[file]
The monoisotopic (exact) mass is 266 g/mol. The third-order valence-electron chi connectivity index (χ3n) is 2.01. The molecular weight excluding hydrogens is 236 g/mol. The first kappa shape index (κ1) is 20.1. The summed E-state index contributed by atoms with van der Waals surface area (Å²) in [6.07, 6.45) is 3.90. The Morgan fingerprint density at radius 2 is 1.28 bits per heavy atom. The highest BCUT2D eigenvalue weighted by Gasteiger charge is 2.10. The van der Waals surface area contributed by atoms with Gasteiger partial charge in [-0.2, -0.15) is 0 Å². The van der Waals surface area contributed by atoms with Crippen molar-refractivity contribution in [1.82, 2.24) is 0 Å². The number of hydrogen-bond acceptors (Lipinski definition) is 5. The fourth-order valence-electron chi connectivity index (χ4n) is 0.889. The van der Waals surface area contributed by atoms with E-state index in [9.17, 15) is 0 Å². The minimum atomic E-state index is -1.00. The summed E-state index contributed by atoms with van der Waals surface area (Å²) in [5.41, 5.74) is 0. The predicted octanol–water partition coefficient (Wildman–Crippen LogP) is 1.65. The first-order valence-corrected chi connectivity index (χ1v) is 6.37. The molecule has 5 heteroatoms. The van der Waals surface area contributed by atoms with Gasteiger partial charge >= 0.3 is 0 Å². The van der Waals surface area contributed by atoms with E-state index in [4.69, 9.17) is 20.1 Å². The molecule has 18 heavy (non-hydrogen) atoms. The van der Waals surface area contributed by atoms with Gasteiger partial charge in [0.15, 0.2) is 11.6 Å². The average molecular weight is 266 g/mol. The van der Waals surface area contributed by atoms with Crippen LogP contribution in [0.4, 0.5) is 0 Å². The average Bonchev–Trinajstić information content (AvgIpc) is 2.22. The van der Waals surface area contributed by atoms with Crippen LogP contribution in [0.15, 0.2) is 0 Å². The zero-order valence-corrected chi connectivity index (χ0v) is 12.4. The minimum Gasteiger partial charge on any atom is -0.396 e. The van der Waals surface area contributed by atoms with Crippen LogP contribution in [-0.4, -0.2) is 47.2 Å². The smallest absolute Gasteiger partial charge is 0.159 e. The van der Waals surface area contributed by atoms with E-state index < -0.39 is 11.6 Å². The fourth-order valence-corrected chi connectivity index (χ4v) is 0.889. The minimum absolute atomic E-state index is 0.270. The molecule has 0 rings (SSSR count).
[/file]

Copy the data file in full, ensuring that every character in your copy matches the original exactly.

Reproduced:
The monoisotopic (exact) mass is 266 g/mol. The third-order valence-electron chi connectivity index (χ3n) is 2.01. The molecular weight excluding hydrogens is 236 g/mol. The first kappa shape index (κ1) is 20.1. The summed E-state index contributed by atoms with van der Waals surface area (Å²) in [6.07, 6.45) is 3.90. The Morgan fingerprint density at radius 2 is 1.28 bits per heavy atom. The highest BCUT2D eigenvalue weighted by Gasteiger charge is 2.10. The van der Waals surface area contributed by atoms with Gasteiger partial charge in [-0.2, -0.15) is 0 Å². The van der Waals surface area contributed by atoms with Crippen molar-refractivity contribution in [1.82, 2.24) is 0 Å². The number of hydrogen-bond acceptors (Lipinski definition) is 5. The fourth-order valence-electron chi connectivity index (χ4n) is 0.889. The van der Waals surface area contributed by atoms with E-state index in [9.17, 15) is 0 Å². The minimum atomic E-state index is -1.00. The summed E-state index contributed by atoms with van der Waals surface area (Å²) in [5.41, 5.74) is 0. The predicted octanol–water partition coefficient (Wildman–Crippen LogP) is 1.65. The first-order valence-corrected chi connectivity index (χ1v) is 6.37. The molecule has 5 heteroatoms. The van der Waals surface area contributed by atoms with Gasteiger partial charge >= 0.3 is 0 Å². The van der Waals surface area contributed by atoms with E-state index in [4.69, 9.17) is 20.1 Å². The molecule has 18 heavy (non-hydrogen) atoms. The van der Waals surface area contributed by atoms with Gasteiger partial charge in [0.15, 0.2) is 11.6 Å². The average molecular weight is 266 g/mol. The van der Waals surface area contributed by atoms with Crippen LogP contribution in [0.4, 0.5) is 0 Å². The average Bonchev–Trinajstić information content (AvgIpc) is 2.22. The van der Waals surface area contributed by atoms with Crippen LogP contribution in [0.15, 0.2) is 0 Å². The zero-order valence-corrected chi connectivity index (χ0v) is 12.4. The minimum Gasteiger partial charge on any atom is -0.396 e. The van der Waals surface area contributed by atoms with Crippen LogP contribution in [-0.4, -0.2) is 47.2 Å². The smallest absolute Gasteiger partial charge is 0.159 e. The van der Waals surface area contributed by atoms with E-state index < -0.39 is 11.6 Å². The fourth-order valence-corrected chi connectivity index (χ4v) is 0.889. The minimum absolute atomic E-state index is 0.270. The molecule has 0 rings (SSSR count).